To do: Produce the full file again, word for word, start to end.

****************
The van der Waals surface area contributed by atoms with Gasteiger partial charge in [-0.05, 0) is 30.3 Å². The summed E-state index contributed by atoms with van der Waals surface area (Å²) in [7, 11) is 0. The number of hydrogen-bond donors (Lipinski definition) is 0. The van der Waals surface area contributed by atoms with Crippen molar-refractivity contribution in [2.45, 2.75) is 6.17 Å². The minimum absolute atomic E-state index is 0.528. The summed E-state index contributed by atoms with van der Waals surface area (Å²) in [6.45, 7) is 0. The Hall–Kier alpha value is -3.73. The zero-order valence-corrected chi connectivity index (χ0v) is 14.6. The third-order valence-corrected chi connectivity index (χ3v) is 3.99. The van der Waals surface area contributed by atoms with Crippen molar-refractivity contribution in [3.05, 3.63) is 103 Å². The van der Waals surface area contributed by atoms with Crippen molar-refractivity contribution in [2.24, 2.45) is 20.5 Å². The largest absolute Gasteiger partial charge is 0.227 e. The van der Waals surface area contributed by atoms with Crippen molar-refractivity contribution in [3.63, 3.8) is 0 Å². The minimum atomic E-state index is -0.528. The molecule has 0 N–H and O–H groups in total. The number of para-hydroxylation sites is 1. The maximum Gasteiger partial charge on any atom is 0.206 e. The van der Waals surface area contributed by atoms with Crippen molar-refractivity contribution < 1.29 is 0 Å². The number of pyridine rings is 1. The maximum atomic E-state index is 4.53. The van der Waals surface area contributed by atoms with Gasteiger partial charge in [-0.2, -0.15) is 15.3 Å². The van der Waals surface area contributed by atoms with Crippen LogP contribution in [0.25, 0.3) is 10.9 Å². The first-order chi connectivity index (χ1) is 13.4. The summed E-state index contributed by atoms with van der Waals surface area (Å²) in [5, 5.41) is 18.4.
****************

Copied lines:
The van der Waals surface area contributed by atoms with Gasteiger partial charge in [-0.05, 0) is 30.3 Å². The summed E-state index contributed by atoms with van der Waals surface area (Å²) in [7, 11) is 0. The number of hydrogen-bond donors (Lipinski definition) is 0. The van der Waals surface area contributed by atoms with Crippen molar-refractivity contribution in [2.45, 2.75) is 6.17 Å². The minimum absolute atomic E-state index is 0.528. The summed E-state index contributed by atoms with van der Waals surface area (Å²) in [6.45, 7) is 0. The Hall–Kier alpha value is -3.73. The zero-order valence-corrected chi connectivity index (χ0v) is 14.6. The third-order valence-corrected chi connectivity index (χ3v) is 3.99. The van der Waals surface area contributed by atoms with Crippen molar-refractivity contribution in [3.05, 3.63) is 103 Å². The van der Waals surface area contributed by atoms with Crippen molar-refractivity contribution in [2.24, 2.45) is 20.5 Å². The largest absolute Gasteiger partial charge is 0.227 e. The van der Waals surface area contributed by atoms with Crippen molar-refractivity contribution in [3.63, 3.8) is 0 Å². The minimum atomic E-state index is -0.528. The molecule has 0 N–H and O–H groups in total. The number of para-hydroxylation sites is 1. The maximum Gasteiger partial charge on any atom is 0.206 e. The van der Waals surface area contributed by atoms with Crippen molar-refractivity contribution < 1.29 is 0 Å². The number of pyridine rings is 1. The maximum atomic E-state index is 4.53. The van der Waals surface area contributed by atoms with Gasteiger partial charge in [-0.2, -0.15) is 15.3 Å². The van der Waals surface area contributed by atoms with Crippen LogP contribution in [0.25, 0.3) is 10.9 Å². The first-order chi connectivity index (χ1) is 13.4. The summed E-state index contributed by atoms with van der Waals surface area (Å²) in [5, 5.41) is 18.4.